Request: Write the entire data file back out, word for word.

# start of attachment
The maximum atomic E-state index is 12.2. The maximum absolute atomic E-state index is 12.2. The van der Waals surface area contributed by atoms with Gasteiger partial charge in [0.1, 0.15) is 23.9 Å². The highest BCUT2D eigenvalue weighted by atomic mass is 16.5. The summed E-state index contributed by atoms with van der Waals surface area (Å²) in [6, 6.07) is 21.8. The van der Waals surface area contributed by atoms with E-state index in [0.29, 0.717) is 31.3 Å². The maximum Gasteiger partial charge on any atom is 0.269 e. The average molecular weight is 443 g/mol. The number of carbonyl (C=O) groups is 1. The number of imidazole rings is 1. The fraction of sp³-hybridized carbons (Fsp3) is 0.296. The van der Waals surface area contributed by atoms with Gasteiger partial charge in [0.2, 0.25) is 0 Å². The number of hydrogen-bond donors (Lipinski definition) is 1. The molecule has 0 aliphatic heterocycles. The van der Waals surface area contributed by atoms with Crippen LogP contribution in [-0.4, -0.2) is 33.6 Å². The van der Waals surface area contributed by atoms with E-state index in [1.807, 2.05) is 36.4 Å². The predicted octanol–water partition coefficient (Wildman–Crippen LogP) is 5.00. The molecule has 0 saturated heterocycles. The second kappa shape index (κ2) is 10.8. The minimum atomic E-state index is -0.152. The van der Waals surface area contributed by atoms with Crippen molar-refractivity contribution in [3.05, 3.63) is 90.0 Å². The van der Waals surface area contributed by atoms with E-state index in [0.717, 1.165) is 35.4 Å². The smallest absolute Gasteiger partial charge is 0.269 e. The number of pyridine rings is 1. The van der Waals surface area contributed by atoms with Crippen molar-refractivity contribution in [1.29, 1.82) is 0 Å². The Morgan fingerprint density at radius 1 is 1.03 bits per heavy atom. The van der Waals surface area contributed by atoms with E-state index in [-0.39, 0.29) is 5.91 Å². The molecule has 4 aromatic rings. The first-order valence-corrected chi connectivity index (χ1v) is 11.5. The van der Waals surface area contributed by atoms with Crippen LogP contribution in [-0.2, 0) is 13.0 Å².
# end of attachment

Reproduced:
The maximum atomic E-state index is 12.2. The maximum absolute atomic E-state index is 12.2. The van der Waals surface area contributed by atoms with Gasteiger partial charge in [0.1, 0.15) is 23.9 Å². The highest BCUT2D eigenvalue weighted by atomic mass is 16.5. The summed E-state index contributed by atoms with van der Waals surface area (Å²) in [6, 6.07) is 21.8. The van der Waals surface area contributed by atoms with E-state index in [0.29, 0.717) is 31.3 Å². The maximum Gasteiger partial charge on any atom is 0.269 e. The average molecular weight is 443 g/mol. The number of carbonyl (C=O) groups is 1. The number of imidazole rings is 1. The fraction of sp³-hybridized carbons (Fsp3) is 0.296. The van der Waals surface area contributed by atoms with Gasteiger partial charge in [0.2, 0.25) is 0 Å². The number of hydrogen-bond donors (Lipinski definition) is 1. The molecule has 0 aliphatic heterocycles. The van der Waals surface area contributed by atoms with Crippen LogP contribution in [-0.4, -0.2) is 33.6 Å². The van der Waals surface area contributed by atoms with E-state index in [1.807, 2.05) is 36.4 Å². The predicted octanol–water partition coefficient (Wildman–Crippen LogP) is 5.00. The molecule has 0 saturated heterocycles. The second kappa shape index (κ2) is 10.8. The minimum atomic E-state index is -0.152. The van der Waals surface area contributed by atoms with Crippen molar-refractivity contribution in [3.05, 3.63) is 90.0 Å². The van der Waals surface area contributed by atoms with E-state index in [0.717, 1.165) is 35.4 Å². The smallest absolute Gasteiger partial charge is 0.269 e. The number of pyridine rings is 1. The van der Waals surface area contributed by atoms with Crippen molar-refractivity contribution in [1.29, 1.82) is 0 Å². The Morgan fingerprint density at radius 1 is 1.03 bits per heavy atom. The van der Waals surface area contributed by atoms with E-state index in [-0.39, 0.29) is 5.91 Å². The molecule has 4 aromatic rings. The first-order valence-corrected chi connectivity index (χ1v) is 11.5. The van der Waals surface area contributed by atoms with Crippen LogP contribution in [-0.2, 0) is 13.0 Å².